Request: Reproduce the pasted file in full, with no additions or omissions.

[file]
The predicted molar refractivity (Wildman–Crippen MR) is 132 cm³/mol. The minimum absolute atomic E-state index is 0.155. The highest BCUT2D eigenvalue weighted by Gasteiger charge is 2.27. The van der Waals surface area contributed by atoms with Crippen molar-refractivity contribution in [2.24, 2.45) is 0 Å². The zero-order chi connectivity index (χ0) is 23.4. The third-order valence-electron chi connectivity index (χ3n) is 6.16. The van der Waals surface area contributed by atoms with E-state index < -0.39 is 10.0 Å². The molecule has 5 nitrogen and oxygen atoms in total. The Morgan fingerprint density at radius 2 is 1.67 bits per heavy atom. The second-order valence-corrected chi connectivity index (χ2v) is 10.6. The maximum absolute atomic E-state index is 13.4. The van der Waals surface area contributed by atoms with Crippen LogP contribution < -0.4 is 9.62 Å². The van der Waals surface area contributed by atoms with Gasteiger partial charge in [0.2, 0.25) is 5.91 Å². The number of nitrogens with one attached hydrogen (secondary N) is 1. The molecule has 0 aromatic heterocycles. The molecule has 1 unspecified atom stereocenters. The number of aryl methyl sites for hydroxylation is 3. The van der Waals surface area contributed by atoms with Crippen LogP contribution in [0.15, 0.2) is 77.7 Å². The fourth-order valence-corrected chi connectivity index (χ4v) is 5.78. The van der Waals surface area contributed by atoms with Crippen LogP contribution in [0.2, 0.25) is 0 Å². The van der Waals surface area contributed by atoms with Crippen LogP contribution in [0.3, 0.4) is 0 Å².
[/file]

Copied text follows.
The predicted molar refractivity (Wildman–Crippen MR) is 132 cm³/mol. The minimum absolute atomic E-state index is 0.155. The highest BCUT2D eigenvalue weighted by Gasteiger charge is 2.27. The van der Waals surface area contributed by atoms with Crippen molar-refractivity contribution in [2.24, 2.45) is 0 Å². The zero-order chi connectivity index (χ0) is 23.4. The third-order valence-electron chi connectivity index (χ3n) is 6.16. The van der Waals surface area contributed by atoms with E-state index < -0.39 is 10.0 Å². The molecule has 5 nitrogen and oxygen atoms in total. The Morgan fingerprint density at radius 2 is 1.67 bits per heavy atom. The second-order valence-corrected chi connectivity index (χ2v) is 10.6. The maximum absolute atomic E-state index is 13.4. The van der Waals surface area contributed by atoms with Crippen LogP contribution < -0.4 is 9.62 Å². The van der Waals surface area contributed by atoms with Gasteiger partial charge in [0.2, 0.25) is 5.91 Å². The number of nitrogens with one attached hydrogen (secondary N) is 1. The molecule has 0 aromatic heterocycles. The molecule has 1 unspecified atom stereocenters. The number of aryl methyl sites for hydroxylation is 3. The van der Waals surface area contributed by atoms with Crippen LogP contribution in [0.15, 0.2) is 77.7 Å². The fourth-order valence-corrected chi connectivity index (χ4v) is 5.78. The van der Waals surface area contributed by atoms with Crippen LogP contribution in [0.2, 0.25) is 0 Å². The van der Waals surface area contributed by atoms with Crippen LogP contribution in [0.3, 0.4) is 0 Å².